Book Announcement: Partiality and Underspecification in Information, Languages, and Knowledge

Partiality and Underspecification in Information, Languages, and Knowledge now available from Cambridge Scholars Publishing

Hardback, pp360, £68.99 / $117.95

Cambridge Scholars Publishing is pleased to announce the publication of Partiality and Underspecification in Information, Languages, and Knowledge, edited by Henning Christiansen, M. Dolores Jiménez-López, Roussanka Loukanova and Lawrence S. Moss.

In recent years, there has been a proliferation of technological developments that incorporate processing of human language. Hardware and software can be specialized for designated subject areas, and computational devices are designed for a widening variety of applications. At the same time, new areas and applications are emerging by demanding intelligent technology enhanced by the processing of human language. These new applications often perform tasks which handle information, and they have a capacity to reason, using both formal and human language. Many sub-areas of Artificial Intelligence demand integration of Natural Language Processing, at least to some degree. Furthermore, technologies require coverage of known as well as unknown agents, and tasks with potential variations. All of this takes place in environments with unknown factors.

The book covers theoretical work, advanced applications, approaches, and techniques for computational models of information, reasoning systems, and presentation in language. The book promotes work on intelligent natural language processing and related models of information, thought, reasoning, and other cognitive processes. The topics covered by the chapters prompt further research and developments of advanced systems in the areas of logic, computability, computational linguistics, cognitive science, neuroscience of language, robotics, and artificial intelligence, among others.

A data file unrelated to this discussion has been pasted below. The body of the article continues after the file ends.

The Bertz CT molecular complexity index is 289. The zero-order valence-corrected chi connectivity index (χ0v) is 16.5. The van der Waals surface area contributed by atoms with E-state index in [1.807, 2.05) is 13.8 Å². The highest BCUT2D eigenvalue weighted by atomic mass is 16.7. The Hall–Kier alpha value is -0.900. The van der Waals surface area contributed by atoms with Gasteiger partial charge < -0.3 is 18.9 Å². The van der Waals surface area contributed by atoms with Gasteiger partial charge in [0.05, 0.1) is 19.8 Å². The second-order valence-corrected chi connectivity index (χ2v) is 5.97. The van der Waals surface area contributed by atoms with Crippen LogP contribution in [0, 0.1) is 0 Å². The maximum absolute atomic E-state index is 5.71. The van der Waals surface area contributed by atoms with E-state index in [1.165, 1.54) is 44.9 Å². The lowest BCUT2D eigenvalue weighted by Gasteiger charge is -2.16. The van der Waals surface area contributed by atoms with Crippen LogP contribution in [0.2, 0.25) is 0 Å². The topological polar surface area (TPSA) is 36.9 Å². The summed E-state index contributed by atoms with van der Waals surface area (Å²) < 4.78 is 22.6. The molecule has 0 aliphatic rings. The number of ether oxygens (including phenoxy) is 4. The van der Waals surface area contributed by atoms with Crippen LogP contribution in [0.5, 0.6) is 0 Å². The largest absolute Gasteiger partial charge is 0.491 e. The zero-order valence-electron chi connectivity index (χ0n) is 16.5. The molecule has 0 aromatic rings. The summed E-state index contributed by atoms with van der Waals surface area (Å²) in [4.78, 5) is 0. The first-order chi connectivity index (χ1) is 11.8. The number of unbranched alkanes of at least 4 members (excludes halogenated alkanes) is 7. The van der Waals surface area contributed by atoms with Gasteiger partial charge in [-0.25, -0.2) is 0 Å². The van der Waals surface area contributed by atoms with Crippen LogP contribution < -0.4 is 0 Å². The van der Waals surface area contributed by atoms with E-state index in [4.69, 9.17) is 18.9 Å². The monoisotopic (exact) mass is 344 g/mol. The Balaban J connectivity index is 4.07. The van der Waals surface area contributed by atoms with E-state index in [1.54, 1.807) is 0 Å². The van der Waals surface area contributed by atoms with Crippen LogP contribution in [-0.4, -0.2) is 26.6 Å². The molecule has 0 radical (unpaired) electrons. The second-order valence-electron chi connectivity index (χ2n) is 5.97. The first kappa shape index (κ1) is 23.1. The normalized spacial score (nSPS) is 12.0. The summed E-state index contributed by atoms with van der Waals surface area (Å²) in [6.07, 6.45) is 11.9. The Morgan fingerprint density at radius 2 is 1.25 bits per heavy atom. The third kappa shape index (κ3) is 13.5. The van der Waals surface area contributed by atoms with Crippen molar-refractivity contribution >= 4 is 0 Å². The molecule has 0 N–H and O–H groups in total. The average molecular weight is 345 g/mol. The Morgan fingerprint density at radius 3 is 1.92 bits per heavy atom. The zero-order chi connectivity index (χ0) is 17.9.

To read a full summary of the book and to read a 30-page sample extract, which includes the table of contents, please visit the following link:

All Cambridge Scholars authors and contributors are entitled to a 40% discount on this title, to claim this simply enter the author discount code on the My Order page after adding the book to your basket from the link above. For further information about the author discount, please contact

Partiality and Underspecification in Information, Languages, and Knowledge can be purchased directly from Cambridge Scholars, through Amazon and other online retailers, or through our global network of distributors. Our partners include Bertram, Gardners, Baker & Taylor, Ingram, YBP, Inspirees and MHM Limited. An e-book version will be available for purchase through the Google Play store in due course.

For further information on placing an order for this title, please contact

About the Editors

Henning Christiansen is Full Professor of Computer Science at Roskilde University, Denmark. He obtained his master’s degree from Aarhus University, Denmark, in 1981 and his PhD from Roskilde University in 1988. His main interests include programming techniques, artificial intelligence, logic and constraint programming, abductive reasoning and language analysis. Recent interests include interactive installations for presentation of art and robots in performative contexts.

M. Dolores Jiménez-López is an Associate Professor at Universitat Rovira i Virgili, Spain, and holds a PhD degree in Linguistics. She worked as a pre-doctoral fellow at the MTA SZTAKI of the Hungarian Academy of Sciences in Budapest, and her post-doctoral training included a three-year stay at the University of Pisa, Italy. Her research focuses on the application of formal models to natural language analysis.

Roussanka Loukanova is currently a Researcher at the Department of Mathematics at Stockholm University, Sweden. She holds Master’s degrees in Mathematics and Computer Science from Sofia University, Bulgaria, and Indiana University Bloomington, USA, and a PhD in Mathematics from Moscow State University. Her research areas include type theory of situated information, type theory of algorithms, computational syntax and generalized computational grammar.

Larry Moss obtained his PhD from the University of California, USA, in 1984, and he currently works at Indiana University, USA, where he is the Director of Graduate Studies in Cognitive Science and Professor of Mathematics. His previous places of work include the Center for the Study of Language and Information, at Stanford University, USA.


Leave a Reply

Fill in your details below or click an icon to log in: Logo

You are commenting using your account. Log Out /  Change )

Google photo

You are commenting using your Google account. Log Out /  Change )

Twitter picture

You are commenting using your Twitter account. Log Out /  Change )

Facebook photo

You are commenting using your Facebook account. Log Out /  Change )

Connecting to %s